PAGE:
I'm sold on Strava as my new main way of recording my rides & my feeble attempts to run. I will continue to use SportTracks for detailed workout analysis of some rides and Garmin Connect / bikeroutetoaster for lifting other peoples / doing my own mapping. It's a fast moving world out there but here's hoping that one sticks until the next round of technology renders all this useless.

Sunday, June 26, 2011

Steven Holl in Shenzhen

On the list of things to see in Shenzhen for a future visit. Steven Holl does a building as long as the Empire State is tall.

Thursday, June 23, 2011

English TT

Here's a TT bike you have to appreciate for the ingenuity. I don't think there's any way I could flex enough to ride it without becoming some sort of Yoga guru, but fair play if you can.

Sunday, June 19, 2011

Wong Nai Chung Gap

HK summer so far has been a mix of the sublime and the ridiculous- lovely clear hot days mixed up with torrential rain and grimness. Often on the same day. Anyhow, this afternoon was nice- it's not often you can pick out ICC quite so easily from here.

Saturday, June 18, 2011

It's in the Head

The cycling year 2011 so far has not been such a good one for me. A number of crashes and illness have meant whenever I felt like I was approaching some sort of race fitness something would happen and I'd be pegged back another few weeks. The fitness aspect of this is predictable enough and something you have to take on the chin and move forward with. The truth is that even if I hadn't fallen off as much as I have I know  work pressures and a (temporary) long commute make training the required hours to be competitive pretty much impossible anyhow for the time being.

What has been harder to deal with in many ways has been the psychology of crashing. I've crashed mountain bikes plenty of times over the years and I take it as part and parcel of the sport, and I've developed a good sense for knowing where the dangers are and not pushing my limits too far beyond what I'm capable of (perhaps this holds me back?). However, on the road bike I've always felt like the only reason I've ever crashed has been extenuating circumstances- i.e. it's someone else's fault (usually a driver). I've always had the utmost confidence in the grip of my tires, my technique, my stability and my ability to descend as fast as road conditions dictate. I might not be Vicenzo Nibali (pictured) down a hill, but I know I'm not bad.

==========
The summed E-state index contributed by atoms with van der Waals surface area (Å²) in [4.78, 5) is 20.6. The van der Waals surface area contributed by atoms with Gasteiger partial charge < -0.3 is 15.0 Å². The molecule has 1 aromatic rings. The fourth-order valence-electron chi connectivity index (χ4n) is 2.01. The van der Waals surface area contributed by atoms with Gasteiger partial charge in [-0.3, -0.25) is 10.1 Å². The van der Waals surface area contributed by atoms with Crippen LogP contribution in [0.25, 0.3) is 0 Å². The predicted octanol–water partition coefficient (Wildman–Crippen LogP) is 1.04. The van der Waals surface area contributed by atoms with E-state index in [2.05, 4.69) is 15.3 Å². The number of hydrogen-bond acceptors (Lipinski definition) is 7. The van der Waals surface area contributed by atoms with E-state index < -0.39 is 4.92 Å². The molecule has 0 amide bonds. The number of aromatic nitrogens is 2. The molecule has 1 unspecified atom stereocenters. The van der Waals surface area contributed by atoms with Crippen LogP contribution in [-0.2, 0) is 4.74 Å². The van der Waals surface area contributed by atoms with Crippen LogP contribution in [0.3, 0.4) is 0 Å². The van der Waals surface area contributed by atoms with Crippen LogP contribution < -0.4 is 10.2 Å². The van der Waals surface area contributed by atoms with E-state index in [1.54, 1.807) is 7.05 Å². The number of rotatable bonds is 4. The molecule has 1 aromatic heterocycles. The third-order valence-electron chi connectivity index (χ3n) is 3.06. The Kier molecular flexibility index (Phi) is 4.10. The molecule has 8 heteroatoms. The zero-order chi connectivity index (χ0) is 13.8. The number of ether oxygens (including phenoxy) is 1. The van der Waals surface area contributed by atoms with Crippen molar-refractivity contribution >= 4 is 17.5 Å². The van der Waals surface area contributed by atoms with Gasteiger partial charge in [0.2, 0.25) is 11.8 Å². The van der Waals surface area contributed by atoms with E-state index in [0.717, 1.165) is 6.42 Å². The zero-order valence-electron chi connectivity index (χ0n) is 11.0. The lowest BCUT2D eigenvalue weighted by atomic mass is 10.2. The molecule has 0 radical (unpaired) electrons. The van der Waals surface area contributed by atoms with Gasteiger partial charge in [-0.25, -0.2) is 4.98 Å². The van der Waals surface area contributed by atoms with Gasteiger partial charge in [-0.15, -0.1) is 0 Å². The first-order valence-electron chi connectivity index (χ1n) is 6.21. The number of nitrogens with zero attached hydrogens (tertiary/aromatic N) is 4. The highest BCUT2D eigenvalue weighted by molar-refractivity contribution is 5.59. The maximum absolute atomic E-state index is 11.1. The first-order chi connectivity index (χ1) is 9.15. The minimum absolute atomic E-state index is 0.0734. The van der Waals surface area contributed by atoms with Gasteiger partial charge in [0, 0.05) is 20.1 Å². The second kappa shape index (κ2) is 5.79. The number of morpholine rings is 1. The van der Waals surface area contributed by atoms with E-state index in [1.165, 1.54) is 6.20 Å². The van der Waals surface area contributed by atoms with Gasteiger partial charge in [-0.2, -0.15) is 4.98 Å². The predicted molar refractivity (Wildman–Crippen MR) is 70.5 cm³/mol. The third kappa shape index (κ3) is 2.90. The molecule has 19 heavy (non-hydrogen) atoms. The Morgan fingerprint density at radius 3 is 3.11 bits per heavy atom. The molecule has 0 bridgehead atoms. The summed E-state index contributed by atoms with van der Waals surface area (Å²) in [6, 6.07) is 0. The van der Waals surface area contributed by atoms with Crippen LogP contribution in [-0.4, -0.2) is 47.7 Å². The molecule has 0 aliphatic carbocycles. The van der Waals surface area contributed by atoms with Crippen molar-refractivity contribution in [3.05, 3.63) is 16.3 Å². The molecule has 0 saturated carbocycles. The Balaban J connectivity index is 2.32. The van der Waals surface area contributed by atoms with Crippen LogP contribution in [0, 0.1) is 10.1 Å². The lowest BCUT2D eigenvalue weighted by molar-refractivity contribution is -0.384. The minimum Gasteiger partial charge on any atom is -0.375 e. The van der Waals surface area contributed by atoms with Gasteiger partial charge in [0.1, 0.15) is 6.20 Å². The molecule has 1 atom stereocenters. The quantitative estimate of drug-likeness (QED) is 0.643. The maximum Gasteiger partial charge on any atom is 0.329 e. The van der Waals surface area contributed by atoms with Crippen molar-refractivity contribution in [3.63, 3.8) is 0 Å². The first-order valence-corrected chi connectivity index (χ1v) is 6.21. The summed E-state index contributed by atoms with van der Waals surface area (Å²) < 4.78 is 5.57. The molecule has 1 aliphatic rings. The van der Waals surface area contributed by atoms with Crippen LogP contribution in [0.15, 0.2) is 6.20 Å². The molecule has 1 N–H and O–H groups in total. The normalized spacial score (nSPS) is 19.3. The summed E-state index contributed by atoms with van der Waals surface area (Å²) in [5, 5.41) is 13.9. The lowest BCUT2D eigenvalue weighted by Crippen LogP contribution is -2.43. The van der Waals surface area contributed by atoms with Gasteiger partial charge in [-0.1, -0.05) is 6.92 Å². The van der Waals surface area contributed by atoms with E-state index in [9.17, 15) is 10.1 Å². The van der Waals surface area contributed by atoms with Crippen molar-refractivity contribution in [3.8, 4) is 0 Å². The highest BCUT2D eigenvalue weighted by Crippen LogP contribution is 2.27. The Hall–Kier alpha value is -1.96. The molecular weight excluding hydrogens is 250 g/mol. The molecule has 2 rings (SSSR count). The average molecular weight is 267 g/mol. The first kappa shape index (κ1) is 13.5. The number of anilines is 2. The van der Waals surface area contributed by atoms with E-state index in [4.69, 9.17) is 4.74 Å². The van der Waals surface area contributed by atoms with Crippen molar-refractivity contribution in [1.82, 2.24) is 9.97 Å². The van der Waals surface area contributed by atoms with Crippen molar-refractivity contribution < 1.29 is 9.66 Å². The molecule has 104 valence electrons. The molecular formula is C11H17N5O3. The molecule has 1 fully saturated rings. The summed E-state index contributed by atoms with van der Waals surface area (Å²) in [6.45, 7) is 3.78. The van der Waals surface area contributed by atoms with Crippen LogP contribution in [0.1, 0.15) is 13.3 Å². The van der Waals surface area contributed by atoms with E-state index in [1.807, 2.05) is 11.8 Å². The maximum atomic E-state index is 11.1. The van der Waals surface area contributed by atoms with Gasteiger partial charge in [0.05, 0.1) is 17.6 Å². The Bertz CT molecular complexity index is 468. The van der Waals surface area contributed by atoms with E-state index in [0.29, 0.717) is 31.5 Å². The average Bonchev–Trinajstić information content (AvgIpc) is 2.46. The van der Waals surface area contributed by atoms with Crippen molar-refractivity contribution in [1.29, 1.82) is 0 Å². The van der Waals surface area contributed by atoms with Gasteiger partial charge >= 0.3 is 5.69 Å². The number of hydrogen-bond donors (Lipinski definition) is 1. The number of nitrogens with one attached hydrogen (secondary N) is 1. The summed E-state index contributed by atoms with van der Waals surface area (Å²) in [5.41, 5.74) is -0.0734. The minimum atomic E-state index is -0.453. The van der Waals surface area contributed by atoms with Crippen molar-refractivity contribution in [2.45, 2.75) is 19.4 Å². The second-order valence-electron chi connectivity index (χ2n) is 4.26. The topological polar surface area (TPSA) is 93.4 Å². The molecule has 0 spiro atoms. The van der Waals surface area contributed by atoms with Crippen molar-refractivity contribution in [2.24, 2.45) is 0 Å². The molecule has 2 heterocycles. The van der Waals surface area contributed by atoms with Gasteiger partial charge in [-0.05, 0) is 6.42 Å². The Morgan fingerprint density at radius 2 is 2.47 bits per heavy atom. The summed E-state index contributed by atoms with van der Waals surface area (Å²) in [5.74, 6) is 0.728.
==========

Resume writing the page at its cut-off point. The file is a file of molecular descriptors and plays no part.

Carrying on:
However, after coming off 3 times in 3 months I've developed a fear for any tram tracks and the slightest bit of water on the road. I know that I'm tenser than I should be and this contributes to my chances of coming down. I know that speed and safety comes from being smooth, but somehow what I'm trying to tell my mind and what my body does is not always coming through. I over analyse all situations rather than just letting go, and the thought of doing a crit right now makes me quite nervous! I'm hoping it will pass, and perhaps just writing this will help (?), but I guess it's interesting that practicing what you preach is easier said than done.

Friday, June 17, 2011

Thursday, June 16, 2011

Wednesday, June 8, 2011


Just a nice photo I took of a pylon whilst out riding the other week. Can it be reinvented?

Monday, June 6, 2011

Sui Lam > Happy Valley

A pretty fun Bank Holiday ride today proving that it is possible to ride from Tai Lam Chung reservoir to Hong Kong Island. We managed to avoid the container terminal this time around, though the trip did still involve monkeys and a few too many stairs dropping into On Chit Road. Ahem.

Wednesday, June 1, 2011


An image from the Sunday's Team Time Trial in Tung Chung. Results wise we had a bad day as our team got pretty much blown apart in the first quarter of the race, leaving 4 men to bring it home. Alas, I was probably the weakest of the 4, but I was pleased to at least get pretty much dragged to the finishing line (at 43.5kph) given my recent time off the bike. Report up on